Where were you on September 11, 2001?

Where were you on September 11, 2001?
I won’t bother to ask if you remember, because I’m sure you will never forget.

At the time of the 9/11 attacks on America, I was at school. I attended John Jay College in Manhattan. That morning, my friends and I were actually planning to miss our first two period classes to go to Strawberry’s and walk around the WTC Mall. We had Bio lecture…but our teacher saw us outside the door planning to leave so that wasn’t going to happen. Less then an hour into class one of our classmates shouted that he got a phone call from someone saying a plane crashed into the World Trade Center. My heart started racing, because my husband (who was my boyfriend at the time) worked in the World Trade Center, Tower 2 (49th floor) as an Accountant for Seabury & Smith. I couldn’t believe it. Everyone around the classroom started crying, worrying about the people on the plane, in the building and walking outside the accident. I realized then many of us had something in common, we had loved ones working in the towers. At the time, we thought a plane simply lost power, gas or something. We had no idea a little while later a second plane would do the same and it would be an actual attack. That’s when things got really crazy.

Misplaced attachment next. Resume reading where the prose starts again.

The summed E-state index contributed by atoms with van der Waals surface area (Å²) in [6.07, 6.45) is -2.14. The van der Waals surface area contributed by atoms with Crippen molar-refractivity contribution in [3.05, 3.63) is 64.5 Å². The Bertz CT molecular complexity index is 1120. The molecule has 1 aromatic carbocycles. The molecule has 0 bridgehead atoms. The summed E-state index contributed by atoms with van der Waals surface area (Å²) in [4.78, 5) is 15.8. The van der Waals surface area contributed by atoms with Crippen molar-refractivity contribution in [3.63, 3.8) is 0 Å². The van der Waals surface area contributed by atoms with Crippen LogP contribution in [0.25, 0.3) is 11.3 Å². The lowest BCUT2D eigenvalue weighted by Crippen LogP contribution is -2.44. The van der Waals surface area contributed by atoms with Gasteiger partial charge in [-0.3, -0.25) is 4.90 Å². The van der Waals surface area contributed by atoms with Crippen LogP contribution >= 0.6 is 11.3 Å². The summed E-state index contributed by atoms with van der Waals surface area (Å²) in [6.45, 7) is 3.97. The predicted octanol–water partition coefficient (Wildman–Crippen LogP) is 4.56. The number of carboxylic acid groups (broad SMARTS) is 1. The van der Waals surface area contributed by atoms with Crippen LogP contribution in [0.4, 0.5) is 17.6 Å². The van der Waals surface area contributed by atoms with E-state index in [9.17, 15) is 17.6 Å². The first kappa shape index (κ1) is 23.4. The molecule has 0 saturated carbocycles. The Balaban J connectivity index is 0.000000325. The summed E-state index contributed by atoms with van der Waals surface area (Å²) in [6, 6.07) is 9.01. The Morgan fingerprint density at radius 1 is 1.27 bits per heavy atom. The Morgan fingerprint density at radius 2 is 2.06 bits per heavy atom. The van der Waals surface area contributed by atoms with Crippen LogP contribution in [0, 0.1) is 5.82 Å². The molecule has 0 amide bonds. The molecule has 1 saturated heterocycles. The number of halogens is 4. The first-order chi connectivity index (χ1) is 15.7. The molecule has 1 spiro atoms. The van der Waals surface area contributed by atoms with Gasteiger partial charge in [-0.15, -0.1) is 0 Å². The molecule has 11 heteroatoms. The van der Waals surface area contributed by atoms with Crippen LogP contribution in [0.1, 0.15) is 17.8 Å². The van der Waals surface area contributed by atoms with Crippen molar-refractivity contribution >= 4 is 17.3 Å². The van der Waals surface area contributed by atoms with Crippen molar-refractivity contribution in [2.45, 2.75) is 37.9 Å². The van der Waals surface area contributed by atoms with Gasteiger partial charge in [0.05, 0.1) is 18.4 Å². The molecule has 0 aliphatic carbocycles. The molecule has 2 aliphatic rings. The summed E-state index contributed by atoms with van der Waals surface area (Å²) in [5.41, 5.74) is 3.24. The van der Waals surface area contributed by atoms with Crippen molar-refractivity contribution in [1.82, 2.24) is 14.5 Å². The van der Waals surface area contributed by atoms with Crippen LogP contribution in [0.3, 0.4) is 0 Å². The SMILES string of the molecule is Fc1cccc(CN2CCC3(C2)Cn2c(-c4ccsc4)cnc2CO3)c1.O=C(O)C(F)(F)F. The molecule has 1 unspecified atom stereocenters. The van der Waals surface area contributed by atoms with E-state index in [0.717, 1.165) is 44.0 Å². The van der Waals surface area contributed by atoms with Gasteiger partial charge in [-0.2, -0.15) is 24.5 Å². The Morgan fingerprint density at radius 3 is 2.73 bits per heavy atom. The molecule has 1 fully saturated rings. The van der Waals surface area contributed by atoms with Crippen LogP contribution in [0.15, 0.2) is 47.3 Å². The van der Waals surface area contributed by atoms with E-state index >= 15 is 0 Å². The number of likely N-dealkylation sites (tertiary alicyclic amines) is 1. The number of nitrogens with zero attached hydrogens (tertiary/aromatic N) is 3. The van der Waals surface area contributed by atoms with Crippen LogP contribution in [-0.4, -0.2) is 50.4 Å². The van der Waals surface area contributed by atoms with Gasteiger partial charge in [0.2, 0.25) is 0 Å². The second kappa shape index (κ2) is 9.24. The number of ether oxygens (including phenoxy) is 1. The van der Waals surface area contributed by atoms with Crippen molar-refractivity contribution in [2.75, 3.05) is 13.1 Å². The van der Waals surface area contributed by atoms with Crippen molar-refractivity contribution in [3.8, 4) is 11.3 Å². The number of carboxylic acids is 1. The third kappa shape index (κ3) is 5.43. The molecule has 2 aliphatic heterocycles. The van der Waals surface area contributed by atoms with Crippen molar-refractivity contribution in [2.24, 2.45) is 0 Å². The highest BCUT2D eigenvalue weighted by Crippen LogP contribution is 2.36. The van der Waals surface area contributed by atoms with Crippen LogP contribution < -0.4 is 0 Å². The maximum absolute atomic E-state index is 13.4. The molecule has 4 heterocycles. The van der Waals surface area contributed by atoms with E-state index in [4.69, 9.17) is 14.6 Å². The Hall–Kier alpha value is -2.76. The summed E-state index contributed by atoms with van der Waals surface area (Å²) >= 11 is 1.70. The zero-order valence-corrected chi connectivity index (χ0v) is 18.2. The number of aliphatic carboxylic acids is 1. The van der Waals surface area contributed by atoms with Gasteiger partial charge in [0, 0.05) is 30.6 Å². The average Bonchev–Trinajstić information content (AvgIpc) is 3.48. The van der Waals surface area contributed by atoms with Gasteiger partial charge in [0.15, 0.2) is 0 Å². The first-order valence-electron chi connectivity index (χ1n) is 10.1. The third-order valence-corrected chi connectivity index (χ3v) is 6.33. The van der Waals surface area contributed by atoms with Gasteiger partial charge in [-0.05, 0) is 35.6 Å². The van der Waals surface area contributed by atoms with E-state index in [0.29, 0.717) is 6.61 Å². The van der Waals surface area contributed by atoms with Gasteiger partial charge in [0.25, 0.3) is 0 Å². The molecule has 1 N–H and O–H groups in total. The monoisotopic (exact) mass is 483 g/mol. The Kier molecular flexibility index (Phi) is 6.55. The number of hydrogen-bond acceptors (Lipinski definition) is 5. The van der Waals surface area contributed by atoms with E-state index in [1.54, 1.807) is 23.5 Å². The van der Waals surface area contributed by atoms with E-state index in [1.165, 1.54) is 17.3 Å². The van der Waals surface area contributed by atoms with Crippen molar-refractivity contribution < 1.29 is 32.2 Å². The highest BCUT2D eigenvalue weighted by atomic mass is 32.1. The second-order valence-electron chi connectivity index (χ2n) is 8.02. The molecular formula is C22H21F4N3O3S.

After the second plane hit, we were all told to leave the building. Outside the school door, we could see some people running into the hospital across the street and other people running all over the place, not knowing where to go. Me and my friends ran to the train station, only to find ourselves being turned away and told no public transportation is available. No more trains leaving the area. Everything was chaotic and you could see the confused look of people’s face. I felt confused too. With no trains running, we had no idea how we were going to get home, no idea what location would actually be safe for us to stop, we all even worried if the bridge full of thousands of stranded people would be the next target. I worried about the people who didn’t have other options. That’s when we saw everyone walking towards the bridge so we figured we have no choice but to follow. This was after the towers collapsed. I didn’t feel any of the rumbling when the towers came down, but others near me say they felt something. All I could think of was my boyfriend. The only people I noticed who had phones that worked well over there, were people with Nextels. I didn’t have a phone at that time. There was no one I could ask to lend me a phone, because everyone was glued to their own trying to reach out to family and friends too.

As we approached the Queensboro bridge, we ran into one of our Professors who drove us over it. That’s when we noticed all the people covered in dust and cars covered in dust and some buses packed to capacity. People were crying hysterically, some were left with a blank stare, lost and wondering what the hell just happened? I was numb. We noticed something else too. People were offering rides to strangers, helping and some cars were so full people were also sitting on trunks.